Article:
Ewen Ainsworth, finance director of the London-listed oil group Gulf Keystone Petroleum (GKP), has been accused of filing a "false affidavit" in the latest twist in his boss's $100m divorce saga.
Todd Kozel, GKP's chairman and chief executive, is being sued for divorce by his wife, Ashley. Her legal team has accused Mr Kozel of "divorce planning", meaning they allege that he has hidden assets, primarily GKP shares, in various trusts. GKP is currently seeking to develop the huge oil discoveries it has made in the Kurdistan region of Iraq.
The divorce is taking place in Florida, where the couple lived, and Mrs Kozel's lawyers have argued that they have the right to see correspondence that Mr Kozel sent in a GKP capacity from the state.
However, in an affidavit opposing the subpoenas which were issued for the emails and other documents earlier this year, Mr Ainsworth stated: "Neither GKP nor [its subsidiary] GKPI has ever operated, conducted, engaged in or carried on a business or business venture in the State of Florida."
In a motion for sanctions against GKP and GKPI filed in Sarasota last week, Mrs Kozel's lawyers alleged that after the circuit court ordered jurisdictional recovery, the company was forced to produce 1,706 pages of emails sent by Mr Kozel from Florida. Most of these are said to have been redacted, with GKP's lawyers citing the need to protect trade secrets and "other confidential research, development and commercial information".
Mrs Kozel's team argued that not only did the redactions violate court orders, but that even though parts have been blacked out, the emails prove that GKP operates from Florida. If the court agrees, Mrs Kozel's lawyers will argue that Florida has jurisdiction over all of GKP's records, effectively ending GKP's preferred option of fighting the case in England.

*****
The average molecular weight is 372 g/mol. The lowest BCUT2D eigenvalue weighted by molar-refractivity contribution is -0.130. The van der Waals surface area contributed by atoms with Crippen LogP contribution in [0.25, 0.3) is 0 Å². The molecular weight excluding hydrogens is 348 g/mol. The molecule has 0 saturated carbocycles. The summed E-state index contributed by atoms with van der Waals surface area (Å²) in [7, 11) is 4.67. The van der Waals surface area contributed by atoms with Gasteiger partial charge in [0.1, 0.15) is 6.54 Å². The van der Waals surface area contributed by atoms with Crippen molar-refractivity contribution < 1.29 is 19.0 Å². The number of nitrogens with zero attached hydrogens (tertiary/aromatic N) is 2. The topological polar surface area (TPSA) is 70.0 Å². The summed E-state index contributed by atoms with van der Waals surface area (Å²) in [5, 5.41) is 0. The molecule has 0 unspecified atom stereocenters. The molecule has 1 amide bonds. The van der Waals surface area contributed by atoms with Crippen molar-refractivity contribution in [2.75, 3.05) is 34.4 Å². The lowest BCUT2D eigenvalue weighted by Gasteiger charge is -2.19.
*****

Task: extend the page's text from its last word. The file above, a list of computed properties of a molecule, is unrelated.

Mrs Kozel's attorney, Jeffrey Fisher, stated: "Gulf Keystone should be found to be subject to personal jurisdiction because the affidavit it filed from its CFO [Mr Ainsworth] stating, in wholly unqualified terms, that the company did no business in the State of Florida and had no agents or offices was false."
Mrs Kozel's team have also complained that they believe some emails were omitted from the parcel of communications they were sent. They allege: "Despite the fact that the husband was in Florida throughout most of March 2011, no emails from that time period were produced. It defies credibility that the husband went for a month without sending a single email, given that he brags that he runs the company from his BlackBerry."
In a statement to The Independent on Sunday, GKP's lawyer, Harvey Rands at Memery Crystal, said: "GKP has produced a substantial quantity of GKP emails redacted insofar as US counsel have advised to protect against waiving legal privilege and GKP confidentiality and continues to produce other emails responsive to the Florida Court's Order.
"GKP has offered Mrs Kozel and the Florida Court to produce the documents and take part in depositions in England in accordance with the procedures for collecting evidence for use in foreign proceedings under the Hague Convention."
On Friday, the Commercial Court of England and Wales held a hearing on a separate case. Excalibur Ventures alleges that it is owed a 30 per cent stake in GKP. This is set to be played out in court next October, but Excalibur was warned it would need £8.5m to cover costs should it lose.Reuse content